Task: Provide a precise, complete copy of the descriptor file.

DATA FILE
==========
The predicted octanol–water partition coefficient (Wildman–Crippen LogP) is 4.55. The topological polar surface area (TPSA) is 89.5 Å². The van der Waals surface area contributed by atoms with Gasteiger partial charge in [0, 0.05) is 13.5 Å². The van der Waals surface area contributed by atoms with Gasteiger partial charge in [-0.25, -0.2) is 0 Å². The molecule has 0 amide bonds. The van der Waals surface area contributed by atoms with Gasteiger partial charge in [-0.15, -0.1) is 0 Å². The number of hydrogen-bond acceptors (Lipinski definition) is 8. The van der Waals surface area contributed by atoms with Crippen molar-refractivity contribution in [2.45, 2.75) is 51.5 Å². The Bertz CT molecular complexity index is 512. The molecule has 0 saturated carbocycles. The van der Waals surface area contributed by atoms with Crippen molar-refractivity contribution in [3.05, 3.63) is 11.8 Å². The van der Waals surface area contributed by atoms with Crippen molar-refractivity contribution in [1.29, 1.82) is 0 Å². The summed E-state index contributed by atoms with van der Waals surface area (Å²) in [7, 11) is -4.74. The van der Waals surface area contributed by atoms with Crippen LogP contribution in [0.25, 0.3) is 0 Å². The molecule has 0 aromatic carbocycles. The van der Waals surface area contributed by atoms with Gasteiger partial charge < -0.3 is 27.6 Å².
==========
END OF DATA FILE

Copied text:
The predicted octanol–water partition coefficient (Wildman–Crippen LogP) is 4.55. The topological polar surface area (TPSA) is 89.5 Å². The van der Waals surface area contributed by atoms with Gasteiger partial charge in [0, 0.05) is 13.5 Å². The van der Waals surface area contributed by atoms with Gasteiger partial charge in [-0.25, -0.2) is 0 Å². The molecule has 0 amide bonds. The van der Waals surface area contributed by atoms with Gasteiger partial charge in [-0.15, -0.1) is 0 Å². The number of hydrogen-bond acceptors (Lipinski definition) is 8. The van der Waals surface area contributed by atoms with Crippen molar-refractivity contribution in [2.45, 2.75) is 51.5 Å². The Bertz CT molecular complexity index is 512. The molecule has 0 saturated carbocycles. The van der Waals surface area contributed by atoms with Crippen molar-refractivity contribution in [3.05, 3.63) is 11.8 Å². The van der Waals surface area contributed by atoms with Crippen molar-refractivity contribution in [1.29, 1.82) is 0 Å². The summed E-state index contributed by atoms with van der Waals surface area (Å²) in [7, 11) is -4.74. The van der Waals surface area contributed by atoms with Crippen LogP contribution in [0.25, 0.3) is 0 Å². The molecule has 0 aromatic carbocycles. The van der Waals surface area contributed by atoms with Gasteiger partial charge < -0.3 is 27.6 Å².